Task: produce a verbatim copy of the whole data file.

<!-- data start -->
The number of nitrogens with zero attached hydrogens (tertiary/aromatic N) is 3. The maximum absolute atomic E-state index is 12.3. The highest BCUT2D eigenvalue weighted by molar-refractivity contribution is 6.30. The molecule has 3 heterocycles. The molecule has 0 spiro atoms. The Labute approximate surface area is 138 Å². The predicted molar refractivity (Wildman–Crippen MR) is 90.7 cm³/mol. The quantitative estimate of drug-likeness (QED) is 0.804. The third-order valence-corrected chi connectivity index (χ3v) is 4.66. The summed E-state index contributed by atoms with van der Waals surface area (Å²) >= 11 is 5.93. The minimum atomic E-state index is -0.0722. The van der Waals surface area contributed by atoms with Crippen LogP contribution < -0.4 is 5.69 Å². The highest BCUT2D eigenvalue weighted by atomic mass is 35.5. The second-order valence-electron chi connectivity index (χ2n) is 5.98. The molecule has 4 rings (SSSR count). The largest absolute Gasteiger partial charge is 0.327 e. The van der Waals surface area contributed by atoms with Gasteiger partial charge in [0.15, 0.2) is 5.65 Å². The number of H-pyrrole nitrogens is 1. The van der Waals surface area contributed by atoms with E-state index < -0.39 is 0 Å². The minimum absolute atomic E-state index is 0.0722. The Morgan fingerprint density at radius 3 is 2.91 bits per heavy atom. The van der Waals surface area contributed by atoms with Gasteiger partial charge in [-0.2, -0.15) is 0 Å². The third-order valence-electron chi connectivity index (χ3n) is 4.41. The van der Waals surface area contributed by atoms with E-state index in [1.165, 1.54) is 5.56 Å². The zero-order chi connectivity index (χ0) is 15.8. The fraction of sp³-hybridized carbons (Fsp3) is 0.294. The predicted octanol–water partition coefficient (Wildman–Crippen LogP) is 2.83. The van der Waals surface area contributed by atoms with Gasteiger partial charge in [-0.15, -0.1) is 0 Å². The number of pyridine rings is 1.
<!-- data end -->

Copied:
The number of nitrogens with zero attached hydrogens (tertiary/aromatic N) is 3. The maximum absolute atomic E-state index is 12.3. The highest BCUT2D eigenvalue weighted by molar-refractivity contribution is 6.30. The molecule has 3 heterocycles. The molecule has 0 spiro atoms. The Labute approximate surface area is 138 Å². The predicted molar refractivity (Wildman–Crippen MR) is 90.7 cm³/mol. The quantitative estimate of drug-likeness (QED) is 0.804. The third-order valence-corrected chi connectivity index (χ3v) is 4.66. The summed E-state index contributed by atoms with van der Waals surface area (Å²) >= 11 is 5.93. The minimum atomic E-state index is -0.0722. The van der Waals surface area contributed by atoms with Crippen LogP contribution < -0.4 is 5.69 Å². The highest BCUT2D eigenvalue weighted by atomic mass is 35.5. The second-order valence-electron chi connectivity index (χ2n) is 5.98. The molecule has 4 rings (SSSR count). The largest absolute Gasteiger partial charge is 0.327 e. The van der Waals surface area contributed by atoms with Gasteiger partial charge in [0.15, 0.2) is 5.65 Å². The number of H-pyrrole nitrogens is 1. The van der Waals surface area contributed by atoms with E-state index < -0.39 is 0 Å². The minimum absolute atomic E-state index is 0.0722. The Morgan fingerprint density at radius 3 is 2.91 bits per heavy atom. The van der Waals surface area contributed by atoms with Gasteiger partial charge in [-0.2, -0.15) is 0 Å². The third-order valence-electron chi connectivity index (χ3n) is 4.41. The van der Waals surface area contributed by atoms with E-state index in [1.165, 1.54) is 5.56 Å². The zero-order chi connectivity index (χ0) is 15.8. The fraction of sp³-hybridized carbons (Fsp3) is 0.294. The predicted octanol–water partition coefficient (Wildman–Crippen LogP) is 2.83. The van der Waals surface area contributed by atoms with Gasteiger partial charge in [-0.15, -0.1) is 0 Å². The number of pyridine rings is 1.